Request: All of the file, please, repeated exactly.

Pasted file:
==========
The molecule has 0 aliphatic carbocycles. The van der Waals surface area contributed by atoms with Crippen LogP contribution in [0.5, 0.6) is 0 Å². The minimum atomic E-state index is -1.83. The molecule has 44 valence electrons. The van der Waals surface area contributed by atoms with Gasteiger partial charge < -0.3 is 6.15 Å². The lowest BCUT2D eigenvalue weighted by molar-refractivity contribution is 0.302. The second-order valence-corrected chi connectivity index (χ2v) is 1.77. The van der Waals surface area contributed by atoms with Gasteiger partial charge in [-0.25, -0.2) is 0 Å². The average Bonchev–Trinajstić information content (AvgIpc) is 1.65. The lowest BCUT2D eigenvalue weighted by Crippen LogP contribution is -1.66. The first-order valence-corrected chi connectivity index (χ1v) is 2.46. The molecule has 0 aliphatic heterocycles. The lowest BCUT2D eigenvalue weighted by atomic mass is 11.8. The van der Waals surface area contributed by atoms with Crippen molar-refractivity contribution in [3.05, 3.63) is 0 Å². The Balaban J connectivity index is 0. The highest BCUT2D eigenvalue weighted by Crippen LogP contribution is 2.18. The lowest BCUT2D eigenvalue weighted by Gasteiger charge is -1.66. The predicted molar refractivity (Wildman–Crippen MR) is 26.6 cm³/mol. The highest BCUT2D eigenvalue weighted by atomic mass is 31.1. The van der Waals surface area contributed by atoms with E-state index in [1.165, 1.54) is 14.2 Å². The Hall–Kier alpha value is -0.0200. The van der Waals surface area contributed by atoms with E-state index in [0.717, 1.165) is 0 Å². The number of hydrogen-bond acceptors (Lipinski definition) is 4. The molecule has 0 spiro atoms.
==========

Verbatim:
The molecule has 0 aliphatic carbocycles. The van der Waals surface area contributed by atoms with Crippen LogP contribution in [0.5, 0.6) is 0 Å². The minimum atomic E-state index is -1.83. The molecule has 44 valence electrons. The van der Waals surface area contributed by atoms with Gasteiger partial charge < -0.3 is 6.15 Å². The lowest BCUT2D eigenvalue weighted by molar-refractivity contribution is 0.302. The second-order valence-corrected chi connectivity index (χ2v) is 1.77. The van der Waals surface area contributed by atoms with Gasteiger partial charge in [-0.25, -0.2) is 0 Å². The average Bonchev–Trinajstić information content (AvgIpc) is 1.65. The lowest BCUT2D eigenvalue weighted by Crippen LogP contribution is -1.66. The first-order valence-corrected chi connectivity index (χ1v) is 2.46. The molecule has 0 aliphatic heterocycles. The lowest BCUT2D eigenvalue weighted by atomic mass is 11.8. The van der Waals surface area contributed by atoms with Crippen molar-refractivity contribution in [3.05, 3.63) is 0 Å². The Balaban J connectivity index is 0. The highest BCUT2D eigenvalue weighted by Crippen LogP contribution is 2.18. The lowest BCUT2D eigenvalue weighted by Gasteiger charge is -1.66. The predicted molar refractivity (Wildman–Crippen MR) is 26.6 cm³/mol. The highest BCUT2D eigenvalue weighted by atomic mass is 31.1. The van der Waals surface area contributed by atoms with E-state index in [1.165, 1.54) is 14.2 Å². The Hall–Kier alpha value is -0.0200. The van der Waals surface area contributed by atoms with E-state index in [0.717, 1.165) is 0 Å². The number of hydrogen-bond acceptors (Lipinski definition) is 4. The molecule has 0 spiro atoms.